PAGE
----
Similarly, in another study that made use of randomized sampling consisting of an experimental and a control group to determine the usefulness of music therapy mechanisms in addressing pain sensations and general fear of wound cleaning, the healthcare environment was found to contribute to the negative perceptions. A calming care environment that makes use of music as a form of therapy was shown to drastically reduce patients’ pain and anxiety episodes in the wound cleaning processes (Hsu et al., 2016). In this study, the active participants and the inactive participants were selected without a clear format. Both the active and the inactive participants’ painful and anxious states were recorded in three phases, one prior to, another in the course of, and the last one conducted after the painful area’s cleaning process while also using morphine for the pain. The results indicated a progressive decline in pain sensations with the involvement of music therapy.
In another quasi-experimental study on the effect of music therapy on anxiety and pain, the study findings indicated better outcomes in the experimental group as concerns the use of music therapy (Rohilla et al., 2018). In the study results, the median pain scores were correspondingly lower (5, interquartile range IQR: 3-7 and IQR: 5-8) than the Median anxiety scores (12, IQR; 8-17; and 14, IQR: 10-19). This study finding indicates that music therapy is beneficial in alleviating both pain and anxiety.
The use of technology in healthcare delivery has been accepted for the management of many health complications, with burns not being an exception. As such, virtual reality is one of the aspects of non-drug interventions, useful in drawing patients’ minds away from the thought of pain before wound dressing (Furness et al., 2019). This method is commonly used concurrently with analgesics to confer positive changes in the pain perception among patients for whom painful procedures are indicated. A small-scale qualitative study on patients and staff’s views on virtual reality was engaged in a focus group discussion on VRs effectivity (Furness et al., 2019). From this study, it was reported that user-informed active virtual reality helped patients reduce their anxiety and painful experience. Therefore, virtual reality as a form of non-pharmacological intervention is useful in addressing wound change challenges among burns patients.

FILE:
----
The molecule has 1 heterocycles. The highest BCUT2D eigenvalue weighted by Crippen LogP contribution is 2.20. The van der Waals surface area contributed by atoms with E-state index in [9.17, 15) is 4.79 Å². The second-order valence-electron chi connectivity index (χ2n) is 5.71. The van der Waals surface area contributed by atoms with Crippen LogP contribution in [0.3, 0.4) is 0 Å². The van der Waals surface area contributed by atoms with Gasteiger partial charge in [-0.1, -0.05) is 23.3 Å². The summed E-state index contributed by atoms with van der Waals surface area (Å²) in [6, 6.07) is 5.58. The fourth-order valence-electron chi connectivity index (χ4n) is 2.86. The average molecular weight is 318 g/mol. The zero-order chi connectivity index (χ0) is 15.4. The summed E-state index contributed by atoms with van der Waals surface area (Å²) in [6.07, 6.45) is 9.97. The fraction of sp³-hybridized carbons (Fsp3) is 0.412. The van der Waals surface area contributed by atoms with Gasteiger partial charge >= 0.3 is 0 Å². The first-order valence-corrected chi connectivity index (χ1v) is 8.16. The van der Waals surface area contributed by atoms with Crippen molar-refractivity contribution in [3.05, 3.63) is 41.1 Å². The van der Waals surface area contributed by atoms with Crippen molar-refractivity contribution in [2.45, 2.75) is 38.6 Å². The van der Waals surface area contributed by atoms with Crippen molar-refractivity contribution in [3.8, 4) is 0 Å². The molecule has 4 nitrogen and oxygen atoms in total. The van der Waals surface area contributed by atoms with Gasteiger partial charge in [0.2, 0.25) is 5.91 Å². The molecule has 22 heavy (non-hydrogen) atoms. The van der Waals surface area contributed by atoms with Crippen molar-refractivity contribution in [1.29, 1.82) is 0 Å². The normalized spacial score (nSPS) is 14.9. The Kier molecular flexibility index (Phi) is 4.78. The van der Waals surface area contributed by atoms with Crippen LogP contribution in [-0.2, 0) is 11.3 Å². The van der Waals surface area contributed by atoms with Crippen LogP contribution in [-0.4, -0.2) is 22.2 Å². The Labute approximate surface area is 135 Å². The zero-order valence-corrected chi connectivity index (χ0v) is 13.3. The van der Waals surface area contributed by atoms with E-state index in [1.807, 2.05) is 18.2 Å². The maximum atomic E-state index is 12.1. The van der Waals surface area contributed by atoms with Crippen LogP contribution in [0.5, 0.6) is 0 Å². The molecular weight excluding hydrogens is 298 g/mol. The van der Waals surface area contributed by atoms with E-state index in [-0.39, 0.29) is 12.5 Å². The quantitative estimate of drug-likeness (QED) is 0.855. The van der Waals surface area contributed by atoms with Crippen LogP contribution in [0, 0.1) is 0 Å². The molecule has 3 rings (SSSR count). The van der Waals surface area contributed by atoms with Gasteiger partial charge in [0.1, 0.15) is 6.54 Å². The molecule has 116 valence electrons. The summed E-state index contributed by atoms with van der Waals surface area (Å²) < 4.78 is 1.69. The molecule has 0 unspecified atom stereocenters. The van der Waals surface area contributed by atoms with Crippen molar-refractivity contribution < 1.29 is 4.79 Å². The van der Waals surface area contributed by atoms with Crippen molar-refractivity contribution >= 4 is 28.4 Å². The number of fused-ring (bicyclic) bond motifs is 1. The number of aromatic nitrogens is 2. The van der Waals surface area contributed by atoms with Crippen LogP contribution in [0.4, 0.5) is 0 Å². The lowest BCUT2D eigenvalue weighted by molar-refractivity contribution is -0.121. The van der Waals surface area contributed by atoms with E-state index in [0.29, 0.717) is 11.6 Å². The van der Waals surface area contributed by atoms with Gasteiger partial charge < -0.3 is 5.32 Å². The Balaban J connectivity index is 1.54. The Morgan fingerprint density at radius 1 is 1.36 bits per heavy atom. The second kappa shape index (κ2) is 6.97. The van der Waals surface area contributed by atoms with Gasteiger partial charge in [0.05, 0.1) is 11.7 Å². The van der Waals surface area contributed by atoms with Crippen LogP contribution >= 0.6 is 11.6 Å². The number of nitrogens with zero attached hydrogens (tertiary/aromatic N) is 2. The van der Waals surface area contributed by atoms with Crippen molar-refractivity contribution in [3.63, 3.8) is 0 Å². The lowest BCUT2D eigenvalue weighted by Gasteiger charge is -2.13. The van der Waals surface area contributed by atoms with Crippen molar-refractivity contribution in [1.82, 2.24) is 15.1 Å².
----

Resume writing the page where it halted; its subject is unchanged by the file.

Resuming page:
Further, a supportive systematic study highlighting the effects of music intervention on burn patients during treatment procedures, the study reviewed data findings from 17 different electronic databases in a study sample of 804 participants (Li et al., 2017). The study findings indicated that music therapy interventions as compared to non-music interventions proved to be positive (SMD=-1.26, 95%CI [-1.83,-0.68]), confirming that music intervention positively reduces pain for burn patients. Music therapy is also shown to decrease pain-related anxiety remarkably (SMD= -1.22, 95% CI [-1.75, -0.69]) (Li et al., 2017). Therefore, these study findings on the effects of music therapy in managing burn wounds proved positive, especially in providing relief over anxiety and in reduction of the patients’ heart rate.
In the above-reviewed studies, most of the study samples were small except for one which made use of 804 participants, therefore raising questions over the effects of music therapy and virtual reality in the wider population of burns patients. In most of the studies, the validation of non-pharmaceutical interventions in reducing anxiety and pain before, during, and after the procedure was found to be extremely beneficial. In one particular study, the opioid medications, when used alongside virtual reality, were found to be effective in alleviating anxiety and calming the patients during the procedure (Furness et al., 2019). Finally, the studies have all validated the need for timely involvement of non-pharmacological aspects of pain management in treating burn wounds. This can be achieved as a complementary way to the use of analgesics and anesthetics drugs.